dad dads
Returning User? Login Here
» » ยป

Divorce Counseling Butte MT

Regardless of whether children grow up in one home or two, parents provide a model for conducting important relationships. Part of every important relationship is mutual respect, civilized interaction, problem solving and conflict resolution, compromise, appreciation and gratitude, patience and forgiveness. Read on for more.

Elizabeth Bauer
(406) 353-2287
Butte, MT
Practice Areas
Childhood & Adolescence, Clinical Mental Health, Couples & Family, School, Mental Health/Agency Counseling
Certifications
National Certified Counselor

Jennifer Beatty
(406) 782-4778
Butte, MT
Practice Areas
Clinical Mental Health, Couples & Family, Sexual Abuse Recovery, Depression/Grief/Chronically or Terminally Ill
Certifications
National Certified Counselor

Heidi Matlack-Larson, LCSW, LAC
(406) 782-0008
501 E. Front St. Ste 511B
Butte, MT
 
Ms. Paula Moyes
SAIC
(406) 721-6253
300 West Broadway Sutie 4
Missoula, MT
Credentials
Credentials: LCSW, ACSW, CAC
Licensed in Illinois
20 Years of Experience
Problems Served
Addictions/Substance, Behavioral Problems, Family Dysfunction, Anger Management
Populations Served
Interracial Families/Couples
Membership Organizations
HelpPro.com
Age Groups Served
Adolescents (13-17)

Data Provided By:
Mrs. Doris Heffner
Dodie Heffner
(406) 449-4800
516 Fuller Avenue, Suite 1
Helena, MT
Credentials
Credentials: L.C.S.W.
Licensed in Montana
31 Years of Experience
Problems Served
Adoption/Foster Care, Child Abuse and Neglect, Family Dysfunction, Parenting Issues, Attachment Disorders
Populations Served
Children of Divorce
Membership Organizations
HelpPro.com
Age Groups Served
Children (6-12)

Data Provided By:
Jeffrey Alan Watson
(406) 782-4778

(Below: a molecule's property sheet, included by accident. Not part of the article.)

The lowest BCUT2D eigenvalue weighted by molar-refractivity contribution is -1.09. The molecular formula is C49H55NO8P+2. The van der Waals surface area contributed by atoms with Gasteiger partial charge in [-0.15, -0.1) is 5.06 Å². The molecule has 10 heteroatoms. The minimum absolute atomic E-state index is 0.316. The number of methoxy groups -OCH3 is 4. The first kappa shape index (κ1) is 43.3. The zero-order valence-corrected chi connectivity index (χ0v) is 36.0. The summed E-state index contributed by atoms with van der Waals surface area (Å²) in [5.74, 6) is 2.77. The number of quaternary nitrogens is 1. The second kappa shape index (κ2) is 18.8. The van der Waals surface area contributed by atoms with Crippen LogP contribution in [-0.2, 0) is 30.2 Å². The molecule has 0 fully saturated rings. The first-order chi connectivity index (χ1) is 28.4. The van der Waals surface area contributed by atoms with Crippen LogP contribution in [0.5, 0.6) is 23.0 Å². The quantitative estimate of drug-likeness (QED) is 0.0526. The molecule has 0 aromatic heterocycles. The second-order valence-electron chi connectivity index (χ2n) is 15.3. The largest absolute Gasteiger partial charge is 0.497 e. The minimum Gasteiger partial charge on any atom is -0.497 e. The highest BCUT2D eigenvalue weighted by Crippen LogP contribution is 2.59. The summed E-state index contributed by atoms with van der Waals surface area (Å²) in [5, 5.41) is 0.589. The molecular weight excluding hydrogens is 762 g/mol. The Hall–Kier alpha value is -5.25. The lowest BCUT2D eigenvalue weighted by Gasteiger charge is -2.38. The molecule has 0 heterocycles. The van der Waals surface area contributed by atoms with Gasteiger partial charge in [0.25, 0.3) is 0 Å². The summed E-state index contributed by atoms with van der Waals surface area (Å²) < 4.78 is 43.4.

Butte, MT
Practice Areas
Childhood & Adolescence, Clinical Mental Health, Couples & Family, Sexual Abuse Recovery, Supervision
Certifications
National Certified Counselor

Elizabeth Zaluski
(406) 496-5425
Butte, MT
Practice Areas
Childhood & Adolescence, Clinical Mental Health, Eating Disorders, Couples & Family, Depression/Grief/Chronically or Terminally Ill
Certifications
National Certified Counselor
Language Proficiencies
Polish

Mrs. Rebecca Oss
(406) 594-9926
7 W. 6th Ave., 2C
Helena, MT
Credentials
Credentials: LCSW
Licensed in Montana
14 Years of Experience
Problems Served
Adoption/Foster Care, Anxiety/Panic Disorders, Attention Deficit (Hyperactivity) Disorder, Behavioral Problems, Bipolar Disorders, Child Abuse and Neglect, Depression, Family Dysfunction, Parenting Issues, Runaways, Stress, Trauma/PTSD, Education/Personal
Populations Served
Children of Divorce, Step Families, Gifted, Diabetes
Membership Organizations
HelpPro.com
Age Groups Served
Children (6-12), Adolescents (13-17), Young Adults (18-25), Adults (26-59)

Data Provided By:
Ms. Ellen Savage Cole
Amalia PC
(496) 262-4242
325 10th Street
Havre, MT
Credentials
Credentials: LCPC
Licensed in Montana
28 Years of Experience
Problems Served
Addictions/Other (gambling, sex, etc.), Behavioral Problems, Couple or Marital Issues, Dissociative Disorders, Family Dysfunction, Grief/Loss, Interpersonal Relationships, Parenting Issues, Sexual Disorders, Sexual Orientation, Stress, Trauma/PTSD, Dual Di
Populations Served
ACOA (Adult Children of Alcoholics), Children of Divorce, Transgendered, Step Families, Gifted
Membership Organizations
HelpPro.com
Age Groups Served